I think we have come to a point in time where we are well aware of the dangers internal combustion engine (ICE) vehicles hide as they emit a tremendous amount of toxic pollutants that have a direct health impact on dwellers, especially in cities.
Nowadays, going to the center of a city by car is unnecessary and very impractical. However, many still insist on taking their huge SUVs even for a trip within a walking distance. Walking distance means going from one point to another no farther than 1,5 km / 1 mile or 15 minutes in time. I don’t think you will go any faster if you take your car because of all the hassle that it involves (parking, getting on board, load stuff, etc).
Schools here in Europe are within walking distances. This is the reason your kid cannot go to a school in a different district. Even then though, parents form huge queue outside of the schools in order to drop off their kids every single morning. No! It’s time to walk!
I believe cars should come with a permanent sticker on the rear side similar to the tobacco packaging in order to make people think and react. The sticker cannot be removed or covered by law. Maybe you will turn off the engine while waiting or not forcing the car to start even when new cars hibernate the engine automatically in traffic lights.
More and more people choose to ride a bike for their daily commutes and although SODAQ AIR is not the first air quality monitor for a bike, it is the first to have collected over 20M data points. This is particularly import for the development of an IoT air quality monitor as the developers have enough information to debug and develop a super stable product that needs very little troubleshooting from its users.
SODAQ is not a new company as it was founded back in 2013, and they have been working on this particular project (SODAQ AIR) alone since 2015. It seems that consumer satisfaction is always their priority, which is very important nowadays as we need sustainable products that will last for a long time.
In the space of ambient air quality monitoring, there are two basic and distinctive categories of professional air quality monitors; the High-End Professional and Low-Cost Professional monitors. I have been asked multiple times to recommend monitors for scientific studies and the deployment of them in cities.
It is very important to understand the strengths and weaknesses of both categories. It is also mandatory to recognize the fact that we will never get the exact same measurement from either category of sensors.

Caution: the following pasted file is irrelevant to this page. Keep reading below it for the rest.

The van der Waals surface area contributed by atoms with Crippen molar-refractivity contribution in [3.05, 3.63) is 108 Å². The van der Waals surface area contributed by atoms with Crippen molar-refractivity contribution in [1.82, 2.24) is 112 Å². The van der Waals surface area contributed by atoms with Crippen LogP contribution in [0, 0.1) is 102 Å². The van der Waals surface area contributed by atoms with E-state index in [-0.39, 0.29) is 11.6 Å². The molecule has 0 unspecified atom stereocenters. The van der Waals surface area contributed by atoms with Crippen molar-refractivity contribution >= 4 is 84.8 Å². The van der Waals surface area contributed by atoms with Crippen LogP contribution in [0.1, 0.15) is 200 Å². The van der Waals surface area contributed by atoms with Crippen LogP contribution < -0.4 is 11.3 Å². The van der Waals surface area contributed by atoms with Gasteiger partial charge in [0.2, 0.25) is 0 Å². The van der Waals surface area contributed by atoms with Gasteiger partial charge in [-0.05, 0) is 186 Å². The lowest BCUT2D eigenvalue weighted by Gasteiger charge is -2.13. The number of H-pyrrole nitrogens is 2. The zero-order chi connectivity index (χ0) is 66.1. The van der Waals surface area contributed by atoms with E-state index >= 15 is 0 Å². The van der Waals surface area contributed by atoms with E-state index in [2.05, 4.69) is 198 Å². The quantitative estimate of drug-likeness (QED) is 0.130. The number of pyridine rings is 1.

High-End Professional AQA
High-End Professional ambient air quality analyzers are used mostly by governments inside the air quality stations we have in most cities. Their strength is that they meet international standards for accuracy and they are certified by the EU (and similar bodies) to meet minimum performance requirements, in order to ensure that the measurement methods comply with the Data Quality Objectives set down in the Ambient Air Quality Directive (2008/50/EC) and in the amending Directive (EU) 2015/1480. Their weakness is that they require lots of energy to operate. In most cases, they are inside a fixed container with a refrigeration system to keep conditions stable. They are big and boxy in size and very expensive to purchase and operate. Additionally, they need constant maintenance by a technician. Another weakness is that in most cases these analyzers are not smart enough to broadcast measurement in real-time to the Cloud and they require other pieces of equipment to do that job, as a result, the cost of operation increases.
One more year has passed, one more orbit around the Sun, but still in many places of the world air pollution remains the number one threat for the health of the dwellers and the stability of the ecosystem. The political unwillingness to address air pollution and lots of green-washing from companies haven’t alleviated the situation anywhere. Sad, but even the COP26 was a bit of a fiasco as the leaders of this planet and the majority of the population are still trying to process the information of climate change and air pollution. Apparently, the world doesn’t want to sacrifice convince over the quality of life and life expectancy.
Megalomania and individualism are tearing the ecosystem apart and polarizing the society into left or right, pro-climate or anti-climate, pro-clean air (anapneism), or burn as much fossil fuel, waste and wood as possible. Plastic pollution is another big issue as well.
I have teamed up with a great product designer Nathan Hassanali in our effort to offer clean air to the commuters that need to move around the cities where combustion engine vehicles are unfortunately still a priority over sustainable alternative methods.
The Problem – Air Pollution
One of the biggest challenges of the 21st century will be to mitigate the negative effects of transport – greenhouse gases, air pollution, and noise – while ensuring positive aspects of mobility. Meanwhile what can dwellers do to protect themselves from the toxic air that is present in the streets all around the world?
Although air pollution has decreased over the last two decades, it is still a major problem in many areas. ‘EURO standards’ for vehicles have not succeeded in reducing Nitrogen Dioxide (NO2) emissions and “defected” vehicles (aka Dieslegate) still circulate without meeting the levels set out in the legislation. Recently, the World Health Organization updated the Air Quality Guidelines (2021 AQGs) which sets the bar for human health high because according to new methods for evidence synthesis and guideline development they found proof of health effects occurring at lower levels than previously understood.